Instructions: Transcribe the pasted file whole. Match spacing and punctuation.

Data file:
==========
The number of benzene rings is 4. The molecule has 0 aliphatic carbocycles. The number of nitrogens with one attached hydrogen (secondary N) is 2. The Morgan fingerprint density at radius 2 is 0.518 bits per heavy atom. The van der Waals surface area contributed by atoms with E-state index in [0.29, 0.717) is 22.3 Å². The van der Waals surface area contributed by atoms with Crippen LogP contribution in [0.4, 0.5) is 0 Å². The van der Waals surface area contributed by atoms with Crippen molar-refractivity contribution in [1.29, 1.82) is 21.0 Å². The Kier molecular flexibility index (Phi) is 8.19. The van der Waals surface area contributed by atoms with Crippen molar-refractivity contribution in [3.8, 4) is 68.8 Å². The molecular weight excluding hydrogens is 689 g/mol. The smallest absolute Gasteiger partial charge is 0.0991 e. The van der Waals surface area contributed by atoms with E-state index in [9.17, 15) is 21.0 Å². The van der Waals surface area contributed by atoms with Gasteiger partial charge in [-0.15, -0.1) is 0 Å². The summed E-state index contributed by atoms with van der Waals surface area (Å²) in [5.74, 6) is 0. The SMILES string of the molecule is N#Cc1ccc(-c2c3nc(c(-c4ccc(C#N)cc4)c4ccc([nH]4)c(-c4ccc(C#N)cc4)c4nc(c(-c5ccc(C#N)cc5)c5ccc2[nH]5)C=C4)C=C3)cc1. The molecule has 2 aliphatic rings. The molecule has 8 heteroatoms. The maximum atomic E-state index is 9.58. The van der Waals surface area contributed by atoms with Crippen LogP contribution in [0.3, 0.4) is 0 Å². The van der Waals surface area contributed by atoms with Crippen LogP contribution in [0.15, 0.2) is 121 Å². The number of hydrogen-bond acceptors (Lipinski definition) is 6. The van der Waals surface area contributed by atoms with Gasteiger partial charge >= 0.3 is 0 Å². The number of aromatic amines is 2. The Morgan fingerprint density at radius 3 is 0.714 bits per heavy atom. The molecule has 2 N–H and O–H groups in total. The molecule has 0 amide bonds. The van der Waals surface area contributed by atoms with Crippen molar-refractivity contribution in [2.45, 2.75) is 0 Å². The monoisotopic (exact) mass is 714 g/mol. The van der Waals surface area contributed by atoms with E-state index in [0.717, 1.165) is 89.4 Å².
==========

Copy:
The number of benzene rings is 4. The molecule has 0 aliphatic carbocycles. The number of nitrogens with one attached hydrogen (secondary N) is 2. The Morgan fingerprint density at radius 2 is 0.518 bits per heavy atom. The van der Waals surface area contributed by atoms with E-state index in [0.29, 0.717) is 22.3 Å². The van der Waals surface area contributed by atoms with Crippen LogP contribution in [0.4, 0.5) is 0 Å². The van der Waals surface area contributed by atoms with Crippen molar-refractivity contribution in [1.29, 1.82) is 21.0 Å². The Kier molecular flexibility index (Phi) is 8.19. The van der Waals surface area contributed by atoms with Crippen molar-refractivity contribution in [3.8, 4) is 68.8 Å². The molecular weight excluding hydrogens is 689 g/mol. The smallest absolute Gasteiger partial charge is 0.0991 e. The van der Waals surface area contributed by atoms with E-state index in [9.17, 15) is 21.0 Å². The van der Waals surface area contributed by atoms with Gasteiger partial charge in [-0.15, -0.1) is 0 Å². The summed E-state index contributed by atoms with van der Waals surface area (Å²) in [5.74, 6) is 0. The SMILES string of the molecule is N#Cc1ccc(-c2c3nc(c(-c4ccc(C#N)cc4)c4ccc([nH]4)c(-c4ccc(C#N)cc4)c4nc(c(-c5ccc(C#N)cc5)c5ccc2[nH]5)C=C4)C=C3)cc1. The molecule has 2 aliphatic rings. The molecule has 8 heteroatoms. The maximum atomic E-state index is 9.58. The van der Waals surface area contributed by atoms with Crippen LogP contribution in [0.3, 0.4) is 0 Å². The van der Waals surface area contributed by atoms with Crippen LogP contribution in [0.15, 0.2) is 121 Å². The number of hydrogen-bond acceptors (Lipinski definition) is 6. The van der Waals surface area contributed by atoms with Gasteiger partial charge >= 0.3 is 0 Å². The number of aromatic amines is 2. The Morgan fingerprint density at radius 3 is 0.714 bits per heavy atom. The molecule has 2 N–H and O–H groups in total. The molecule has 0 amide bonds. The van der Waals surface area contributed by atoms with Crippen molar-refractivity contribution in [2.45, 2.75) is 0 Å². The monoisotopic (exact) mass is 714 g/mol. The van der Waals surface area contributed by atoms with E-state index in [0.717, 1.165) is 89.4 Å².